This site is not open to the public and is enclosed behind a high brick wall. However, it's only a few minutes walk from the Hal Saflieni Hypogeum and the Tarxien temples, so it seemed rude not to try to visit.
From the main square where the buses stop, head north north east along a road that bends to the right, until you reach a roundabout. Follow the footpath round to the first exit and cross the road immediately opposite church with a huge purple cross to its left.
There are signs to the temple but ignore these and go up the steps towards the church and in front of it, turn to your left. There's a gate in the wall facing you, and the wall that runs from here down the the building adjoining the church hides the temple.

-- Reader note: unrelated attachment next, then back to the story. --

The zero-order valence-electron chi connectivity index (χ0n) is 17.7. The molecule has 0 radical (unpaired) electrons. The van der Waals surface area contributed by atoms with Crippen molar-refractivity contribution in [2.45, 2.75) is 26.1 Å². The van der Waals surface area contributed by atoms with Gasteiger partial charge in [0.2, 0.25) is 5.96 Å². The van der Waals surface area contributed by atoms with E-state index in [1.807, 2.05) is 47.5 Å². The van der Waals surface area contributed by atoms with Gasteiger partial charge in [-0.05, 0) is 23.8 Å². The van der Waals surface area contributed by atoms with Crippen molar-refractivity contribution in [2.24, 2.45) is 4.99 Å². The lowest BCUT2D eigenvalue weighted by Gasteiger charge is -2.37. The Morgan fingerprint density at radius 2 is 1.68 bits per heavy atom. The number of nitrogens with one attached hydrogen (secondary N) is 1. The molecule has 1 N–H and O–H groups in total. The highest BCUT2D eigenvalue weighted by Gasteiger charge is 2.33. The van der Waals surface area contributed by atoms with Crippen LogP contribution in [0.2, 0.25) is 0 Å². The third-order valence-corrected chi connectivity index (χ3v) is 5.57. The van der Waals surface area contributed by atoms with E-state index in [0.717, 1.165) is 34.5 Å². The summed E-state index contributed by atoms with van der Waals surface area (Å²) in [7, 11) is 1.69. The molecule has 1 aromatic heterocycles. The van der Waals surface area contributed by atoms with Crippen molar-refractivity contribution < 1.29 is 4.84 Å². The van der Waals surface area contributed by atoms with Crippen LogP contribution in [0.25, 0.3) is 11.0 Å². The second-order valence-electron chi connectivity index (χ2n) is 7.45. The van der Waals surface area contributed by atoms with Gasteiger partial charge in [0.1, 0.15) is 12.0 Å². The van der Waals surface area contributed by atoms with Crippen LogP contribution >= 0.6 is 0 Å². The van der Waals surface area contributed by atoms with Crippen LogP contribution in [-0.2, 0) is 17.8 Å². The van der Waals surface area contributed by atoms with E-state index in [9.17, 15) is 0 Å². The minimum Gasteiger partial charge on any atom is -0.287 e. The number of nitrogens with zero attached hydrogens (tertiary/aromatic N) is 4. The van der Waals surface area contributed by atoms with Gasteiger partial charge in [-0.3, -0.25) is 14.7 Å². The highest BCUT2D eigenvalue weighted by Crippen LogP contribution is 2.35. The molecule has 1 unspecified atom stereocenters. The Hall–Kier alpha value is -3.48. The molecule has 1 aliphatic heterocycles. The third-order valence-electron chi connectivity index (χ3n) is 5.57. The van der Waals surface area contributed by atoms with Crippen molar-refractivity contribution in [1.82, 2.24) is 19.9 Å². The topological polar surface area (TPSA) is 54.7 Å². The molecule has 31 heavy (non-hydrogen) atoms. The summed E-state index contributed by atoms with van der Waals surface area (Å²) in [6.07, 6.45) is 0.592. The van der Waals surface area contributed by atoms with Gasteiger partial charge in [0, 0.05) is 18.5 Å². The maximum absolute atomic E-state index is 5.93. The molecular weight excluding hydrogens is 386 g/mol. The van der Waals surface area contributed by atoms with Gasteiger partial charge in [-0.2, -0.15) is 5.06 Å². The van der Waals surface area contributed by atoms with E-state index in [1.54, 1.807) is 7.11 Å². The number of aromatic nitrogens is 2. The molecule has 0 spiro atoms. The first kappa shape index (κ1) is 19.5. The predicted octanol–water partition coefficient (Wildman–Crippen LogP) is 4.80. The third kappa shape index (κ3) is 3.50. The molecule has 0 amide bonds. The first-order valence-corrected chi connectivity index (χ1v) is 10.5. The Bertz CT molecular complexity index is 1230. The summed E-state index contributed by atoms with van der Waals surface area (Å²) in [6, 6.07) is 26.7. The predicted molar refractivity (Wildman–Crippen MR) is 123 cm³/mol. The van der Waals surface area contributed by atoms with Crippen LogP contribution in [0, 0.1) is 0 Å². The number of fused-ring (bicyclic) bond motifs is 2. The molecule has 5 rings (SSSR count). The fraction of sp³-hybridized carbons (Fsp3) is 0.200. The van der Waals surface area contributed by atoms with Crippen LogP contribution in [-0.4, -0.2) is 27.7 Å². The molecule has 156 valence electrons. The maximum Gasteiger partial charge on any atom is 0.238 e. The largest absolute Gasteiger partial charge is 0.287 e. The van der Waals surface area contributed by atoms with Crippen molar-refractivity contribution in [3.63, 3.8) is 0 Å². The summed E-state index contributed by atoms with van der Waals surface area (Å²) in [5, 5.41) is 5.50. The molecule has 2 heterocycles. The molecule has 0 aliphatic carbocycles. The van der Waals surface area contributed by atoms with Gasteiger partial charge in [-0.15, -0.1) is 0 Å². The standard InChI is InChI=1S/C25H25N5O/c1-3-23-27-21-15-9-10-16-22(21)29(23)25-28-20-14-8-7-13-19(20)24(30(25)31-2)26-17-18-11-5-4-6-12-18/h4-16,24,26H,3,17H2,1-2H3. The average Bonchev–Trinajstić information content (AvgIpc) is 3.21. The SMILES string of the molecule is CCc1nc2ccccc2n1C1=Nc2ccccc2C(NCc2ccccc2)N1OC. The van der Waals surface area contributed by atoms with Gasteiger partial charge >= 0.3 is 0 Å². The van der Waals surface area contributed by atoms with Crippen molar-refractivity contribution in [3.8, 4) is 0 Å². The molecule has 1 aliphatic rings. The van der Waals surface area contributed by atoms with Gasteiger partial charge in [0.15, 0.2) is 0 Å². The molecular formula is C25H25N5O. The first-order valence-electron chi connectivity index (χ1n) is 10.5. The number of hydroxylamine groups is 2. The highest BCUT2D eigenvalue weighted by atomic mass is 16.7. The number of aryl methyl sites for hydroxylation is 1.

The site is under the care of Wirt Artna and is open by appointment. I didn't have one, so had to content myself with standing on tip toes to balance my camera on the wall, and then walked round the block to find the back gate (which is beyond another gate, which fortunately was opened for me - sadly that gate keeper didn't have the set of keys to let me into the temple itself).
Excavations were carried out here in 1909 (Ashby and Peet) and a further survey in 1971 (Evans). There is a curved facade which is paved, and from the front of the structure, the upright megaliths left of centre lead through to the corridor of the trefoil building to the apses of the temple. Noteable features are to the left - niches in the wall, and the stone quern (sometimes described as a dugout canoe) across the threshold to one of the rooms. To the north, and visible on my photo taken from the back gate, is another structure, not at all well preserved, but thought to be another trefoil temple.